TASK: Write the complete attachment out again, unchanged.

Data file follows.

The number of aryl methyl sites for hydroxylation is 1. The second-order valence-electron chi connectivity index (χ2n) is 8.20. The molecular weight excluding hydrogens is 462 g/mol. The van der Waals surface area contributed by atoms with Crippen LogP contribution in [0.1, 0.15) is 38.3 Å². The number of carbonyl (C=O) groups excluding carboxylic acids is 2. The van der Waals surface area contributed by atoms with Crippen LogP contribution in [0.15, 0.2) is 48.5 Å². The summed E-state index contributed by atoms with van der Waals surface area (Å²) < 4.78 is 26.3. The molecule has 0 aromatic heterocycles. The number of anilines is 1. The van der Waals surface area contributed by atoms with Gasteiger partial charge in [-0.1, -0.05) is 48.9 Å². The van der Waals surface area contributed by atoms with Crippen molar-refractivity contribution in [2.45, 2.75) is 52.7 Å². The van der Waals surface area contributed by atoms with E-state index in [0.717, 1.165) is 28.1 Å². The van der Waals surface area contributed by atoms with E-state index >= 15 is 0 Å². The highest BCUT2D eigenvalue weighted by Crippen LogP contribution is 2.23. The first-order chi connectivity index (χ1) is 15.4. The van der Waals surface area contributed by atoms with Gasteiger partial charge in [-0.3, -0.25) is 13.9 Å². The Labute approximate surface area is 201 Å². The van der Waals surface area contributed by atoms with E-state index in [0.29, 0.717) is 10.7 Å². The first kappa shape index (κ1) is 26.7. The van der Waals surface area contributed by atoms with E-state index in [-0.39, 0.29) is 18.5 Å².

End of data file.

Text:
The number of aryl methyl sites for hydroxylation is 1. The second-order valence-electron chi connectivity index (χ2n) is 8.20. The molecular weight excluding hydrogens is 462 g/mol. The van der Waals surface area contributed by atoms with Crippen LogP contribution in [0.1, 0.15) is 38.3 Å². The number of carbonyl (C=O) groups excluding carboxylic acids is 2. The van der Waals surface area contributed by atoms with Crippen LogP contribution in [0.15, 0.2) is 48.5 Å². The summed E-state index contributed by atoms with van der Waals surface area (Å²) < 4.78 is 26.3. The molecule has 0 aromatic heterocycles. The number of anilines is 1. The van der Waals surface area contributed by atoms with Gasteiger partial charge in [-0.1, -0.05) is 48.9 Å². The van der Waals surface area contributed by atoms with Crippen molar-refractivity contribution in [2.45, 2.75) is 52.7 Å². The van der Waals surface area contributed by atoms with E-state index in [0.717, 1.165) is 28.1 Å². The van der Waals surface area contributed by atoms with E-state index >= 15 is 0 Å². The highest BCUT2D eigenvalue weighted by Crippen LogP contribution is 2.23. The first-order chi connectivity index (χ1) is 15.4. The van der Waals surface area contributed by atoms with Gasteiger partial charge in [-0.3, -0.25) is 13.9 Å². The Labute approximate surface area is 201 Å². The van der Waals surface area contributed by atoms with E-state index in [0.29, 0.717) is 10.7 Å². The first kappa shape index (κ1) is 26.7. The van der Waals surface area contributed by atoms with E-state index in [-0.39, 0.29) is 18.5 Å².